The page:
Minority is lived first of all in the relationship with the brothers that God has give us.[7] How? By avoiding any behaviour of superiority. This means uprooting easy judgments on others and speaking badly of our brothers behind their backs[8] – this is in the “Admonitions”! – rejecting the temptation to use authority to suppress others; avoiding making others pay for the favours we do for them, while seeing those others do for us as owed to us; turning away from anger and unease at the sin of our brother.[9]

Minority is lived as an expression of the poverty you have professed,[10] when one cultivates a spirit of non-appropriation in relations; when one values the positive that is in the other, as a gift that comes from the Lord; when, especially ministers, exercise the service of authority with mercy, as is magnificently expressed in the Letter to a Minister,[11] the best explanation that Francis offers of what it means to be minor in relation to the brothers entrusted to him. Without mercy there is neither fraternity nor minority.

The need to express your fraternity in Christ ensures that your interpersonal relationships follow the dynamism of charity, so while justice leads you to recognize the rights of each person, charity transcends these rights and calls you to fraternal communion; because it is not rights that you love, but brothers, whom you must welcome with respect, understanding and mercy. Brothers are important, not structures.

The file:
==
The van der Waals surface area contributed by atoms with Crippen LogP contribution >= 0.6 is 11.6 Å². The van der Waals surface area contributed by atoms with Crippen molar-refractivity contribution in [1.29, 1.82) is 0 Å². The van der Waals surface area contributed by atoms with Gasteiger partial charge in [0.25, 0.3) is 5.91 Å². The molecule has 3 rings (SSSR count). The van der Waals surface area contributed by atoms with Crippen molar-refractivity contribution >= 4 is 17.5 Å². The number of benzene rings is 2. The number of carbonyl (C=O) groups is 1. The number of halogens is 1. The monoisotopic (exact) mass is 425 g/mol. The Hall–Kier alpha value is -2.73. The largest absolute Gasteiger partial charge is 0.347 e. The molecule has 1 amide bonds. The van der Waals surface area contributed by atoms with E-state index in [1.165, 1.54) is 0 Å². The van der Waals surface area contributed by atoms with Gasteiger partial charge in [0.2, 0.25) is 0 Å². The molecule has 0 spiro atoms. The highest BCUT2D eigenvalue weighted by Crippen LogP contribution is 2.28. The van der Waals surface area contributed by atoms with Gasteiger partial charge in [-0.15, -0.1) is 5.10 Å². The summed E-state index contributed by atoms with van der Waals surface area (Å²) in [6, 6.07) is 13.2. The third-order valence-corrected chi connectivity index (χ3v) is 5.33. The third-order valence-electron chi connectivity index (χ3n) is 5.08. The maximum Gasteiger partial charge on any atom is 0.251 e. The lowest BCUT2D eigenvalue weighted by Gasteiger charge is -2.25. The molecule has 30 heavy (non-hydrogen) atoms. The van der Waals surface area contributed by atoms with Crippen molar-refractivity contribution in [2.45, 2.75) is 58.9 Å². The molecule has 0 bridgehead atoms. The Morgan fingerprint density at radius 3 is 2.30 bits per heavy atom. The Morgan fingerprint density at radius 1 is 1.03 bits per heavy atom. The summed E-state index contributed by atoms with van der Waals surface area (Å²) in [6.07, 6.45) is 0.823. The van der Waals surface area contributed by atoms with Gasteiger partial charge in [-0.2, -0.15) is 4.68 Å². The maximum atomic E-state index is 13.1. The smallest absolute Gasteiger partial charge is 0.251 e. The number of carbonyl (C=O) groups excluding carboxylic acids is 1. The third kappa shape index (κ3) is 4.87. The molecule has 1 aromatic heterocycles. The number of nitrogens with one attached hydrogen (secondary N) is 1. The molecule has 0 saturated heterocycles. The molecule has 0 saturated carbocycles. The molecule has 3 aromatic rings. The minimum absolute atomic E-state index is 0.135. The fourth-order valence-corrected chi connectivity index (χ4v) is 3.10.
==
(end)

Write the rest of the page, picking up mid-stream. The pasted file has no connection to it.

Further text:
Minority must also be lived in relation with all the men and women you encounter in your travels in the world, avoiding with the greatest care any attitude of superiority that may distance you from others. Saint Francis expressed this demand clearly in two chapters of the Regula non bullata, where he links the decision not to appropriate anything (to live sine proprio) with the benevolent welcome to every person, to the point of sharing life with the most despised, with those who are considered truly the least of society: “Let the friars beware of themselves, wherever they have been … that they appropriate no place for themselves nor defend it against another. And whoever has come to them, friend or adversary, thief or brigand, let him be kindly received”.[12] And also, “And they ought to rejoice, when they conduct themselves among vile and despised persons, among the poor and weak and infirm and lepers and those begging along the road”.[13]